Are you plagued by chronic headaches? More than 45 million Americans (one in six) suffer from chronic headaches, and 20 million of them are women. Scientific research shows that acupuncture can be more effective than medication in reducing the severity and frequency of chronic headaches.
The pain that headache and migraine sufferers endure can impact every aspect of their lives. Acupuncture is a widely accepted form of treatment for headaches, and can offer powerful relief without the side effects that prescription and over-the-counter drugs can cause. Headaches and migraines, as well as their underlying causes, have been treated successfully with acupuncture and Oriental medicine for thousands of years. They can be used alone in the management and treatment of headaches, or as part of a comprehensive treatment program.
Acupuncture and Oriental medicine do not recognize migraines and chronic headaches as one particular syndrome. Instead, these approaches aim to treat the specific symptoms that are unique to each individual using a variety of of techniques including acupuncture, tui-na massage, and energetic exercises to restore balance in the body. Therefore, your diagnosis and treatment will depend on a number of variables. In diagnosing your individual issues, you may be asked a series of questions, including:
- Is the headache behind your eyes and temples, or is it located more on the top of your head?
- When do your headaches occur (i.e. night, morning, after eating)?
- Do you find that a cold compress or a darkened room can alleviate some of the pain?
- Is the pain dull and throbbing, or sharp and piercing?
Your answers to these questions will help your practitioner create a treatment plan specifically for you. The basic foundation of Oriental medicine is that there is a life energy flowing through the body which is termed Qi (pronounced chee). This energy flows through the body on channels known as meridians that connect all of our major organs. According to Oriental medical theory, illness or pain arises when the cyclical flow of Qi in the meridians becomes unbalanced.
Acupuncture stimulates specific points located on or near the surface of the skin to alter various biochemical and physiological conditions that cause aches and pains or illness. The length, number and frequency of treatments will vary. Some headaches, migraines and related symptoms are relieved after the first treatment, while more severe or chronic ailments often require multiple treatments.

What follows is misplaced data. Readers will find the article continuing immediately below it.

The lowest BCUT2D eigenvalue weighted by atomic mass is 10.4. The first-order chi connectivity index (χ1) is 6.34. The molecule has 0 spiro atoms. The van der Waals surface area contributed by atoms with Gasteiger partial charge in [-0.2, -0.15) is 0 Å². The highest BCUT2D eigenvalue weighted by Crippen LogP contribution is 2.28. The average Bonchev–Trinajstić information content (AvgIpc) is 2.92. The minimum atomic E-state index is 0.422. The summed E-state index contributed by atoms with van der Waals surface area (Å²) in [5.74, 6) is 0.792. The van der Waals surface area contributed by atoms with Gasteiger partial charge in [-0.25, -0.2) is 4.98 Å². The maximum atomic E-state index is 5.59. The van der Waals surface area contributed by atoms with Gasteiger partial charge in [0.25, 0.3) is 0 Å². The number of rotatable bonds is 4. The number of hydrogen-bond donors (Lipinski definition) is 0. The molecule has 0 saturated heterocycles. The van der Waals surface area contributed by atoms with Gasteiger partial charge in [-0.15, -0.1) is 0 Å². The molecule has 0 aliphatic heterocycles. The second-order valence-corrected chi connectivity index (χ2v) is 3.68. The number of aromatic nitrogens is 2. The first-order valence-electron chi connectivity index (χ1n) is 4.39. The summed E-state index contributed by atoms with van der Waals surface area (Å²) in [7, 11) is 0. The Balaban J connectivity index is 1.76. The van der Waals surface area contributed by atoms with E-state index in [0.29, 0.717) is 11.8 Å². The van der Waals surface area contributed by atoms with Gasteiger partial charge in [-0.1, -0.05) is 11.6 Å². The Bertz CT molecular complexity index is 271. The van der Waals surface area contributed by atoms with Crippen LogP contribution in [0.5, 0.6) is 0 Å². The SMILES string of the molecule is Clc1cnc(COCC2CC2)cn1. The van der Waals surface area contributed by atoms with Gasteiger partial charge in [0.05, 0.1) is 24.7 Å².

Do you or someone you know suffer from headaches or migraines? Call today to find out how acupuncture and Oriental medicine can help you!
Here are some natural alternatives to ease your aching head:The Headache Point – Large Intestine 4 is such a powerful acupuncture point for headaches that it is often referred to as “the headache point.” It is located on the padded area of your hand between the thumb and index finger, between the first and second metacarpal bones. Massage this point with your thumb on both hands for approximately 30 seconds.
Peppermint Oil – It has a calming and soothing effect on the body, and is often used to treat headaches. Rub peppermint essential oil across your forehead and temples to relieve a tension headache or inhale a peppermint steam treatment to treat a sinus headache. Adding 10-15 drops of peppermint oil to a warm bath is another great way to relax, reduce muscle tension and relieve a headache.
Ginger – Numerous clinical studies have shown that ginger can be used to relieve headaches. Researchers believe it does so by relaxing the blood vessels in the head and diminishing swelling in the brain. Ginger also activates natural opiates in the brain that relieve pain, and reduce prostaglandins, which are responsible for causing inflammation.
||In This Issue
- Alleviate Your Migraine and Headache Pain
- Relief, Naturally!
- Healthy Habits
Headache sufferers can reduce the intensity and frequency of their headaches or migraine episodes by following these healthy habits:
Eat regular meals, and avoid foods and drinks that are known to trigger your headache attacks.
Practice good sleep habits. Maintain a regular sleeping schedule, including weekends and vacations. If you have insomnia or have difficulties getting a restful sleep ask how acupuncture can help.
Implement stress reduction techniques into your daily life. If you are having difficulties managing your stress, acupuncture provides a number of tools to help keep it in check.
Be a Partner in Your Care
Stay informed, so you can be a participant in your treatment and an advocate for improving your own headache treatment.
Keep a journal of when your headaches occur, along with any triggers, and share the information with your healthcare provider.
Stay apprised of the latest treatment options and headache relief news.
See Your Healthcare Provider
Make an appointment with your healthcare provider to specifically discuss your headaches.